Politics can be a dirty business. Just ask Thomas Jefferson. Some of the negative things being said about Jefferson, questioning whether he was a Christian, first came out as political statements against the Virginia politician when he was running for president in 1800. This helped create a misleading image of Jefferson as a lifelong skeptic. But these hits were politically motivated. This does not mean that later in life Jefferson privately seemed to harbor some serious doubts about some of the core Christian doctrines.
Uriah McGregory wrote Jefferson on July 19, 1800 to tell the negative things he heard Rev. Cotton Mather Smith of Sharon, Connecticut, say about Jefferson’s financial dealings. Jefferson replied on August 13 saying: from the moment that a portion of my fellow citizens [looked towards me] with a view to one of their highest offices, the floodgates of calumny have been opened upon me; not where I am personally known [i.e., in Virginia], where their slanders would be [instant]ly judged & suppressed, from a general sense of their falshood; but in the remote parts of the union, where the means of detection are not at hand,”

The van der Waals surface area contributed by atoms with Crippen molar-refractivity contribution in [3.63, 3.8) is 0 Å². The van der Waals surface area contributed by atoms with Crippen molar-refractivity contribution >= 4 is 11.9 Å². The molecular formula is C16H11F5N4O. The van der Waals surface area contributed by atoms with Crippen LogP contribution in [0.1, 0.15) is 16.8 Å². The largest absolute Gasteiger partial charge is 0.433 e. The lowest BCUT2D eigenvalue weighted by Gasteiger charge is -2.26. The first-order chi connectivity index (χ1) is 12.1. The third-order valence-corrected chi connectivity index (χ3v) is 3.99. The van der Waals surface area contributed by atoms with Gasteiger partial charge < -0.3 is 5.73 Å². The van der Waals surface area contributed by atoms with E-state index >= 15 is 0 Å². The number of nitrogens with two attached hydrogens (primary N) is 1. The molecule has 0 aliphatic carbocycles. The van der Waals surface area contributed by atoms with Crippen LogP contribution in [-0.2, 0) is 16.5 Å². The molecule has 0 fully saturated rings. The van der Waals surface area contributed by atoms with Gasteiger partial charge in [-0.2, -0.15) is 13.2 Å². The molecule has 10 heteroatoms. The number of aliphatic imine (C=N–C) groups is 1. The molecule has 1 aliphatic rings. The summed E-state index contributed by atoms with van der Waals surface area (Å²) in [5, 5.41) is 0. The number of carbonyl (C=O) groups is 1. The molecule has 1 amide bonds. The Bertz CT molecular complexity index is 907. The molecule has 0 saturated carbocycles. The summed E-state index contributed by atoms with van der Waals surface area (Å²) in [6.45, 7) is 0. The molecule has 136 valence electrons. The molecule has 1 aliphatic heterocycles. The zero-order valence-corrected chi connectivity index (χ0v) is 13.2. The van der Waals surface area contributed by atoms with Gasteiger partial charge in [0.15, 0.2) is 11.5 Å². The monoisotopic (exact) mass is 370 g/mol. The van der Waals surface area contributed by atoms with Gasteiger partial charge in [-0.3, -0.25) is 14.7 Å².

At this same moment, Jefferson’s evangelical allies corresponded with him. The Rev. Jeremiah Moore was a Baptist leader in Fairfax, Virginia, who apparently had delivered a petition to Jefferson over 15 years before. Moore wrote Jefferson on July 12, 1800, wondering if Jefferson still supported that clause in the Virginia constitution that prohibited clergy from holding elected office. Jefferson had not authored that particular clause but had supported it. On August 14 Jefferson replied, saying: “…after 17 years more of experience and reflection, I do not approve. It is the incapacitation of a clergyman from being elected. The clergy, by getting themselves established by law, & ingrafted into the machine of government, have been a very formidable engine against the civil and religious rights of man. They are still so in many countries & even in some of these United States;…It now appears that our means were effectual. The clergy here [in Virginia] seem to have relinquished all pretension to privilege and to stand on a footing with lawyers, physicians, etc. They ought therefore to possess the same rights.”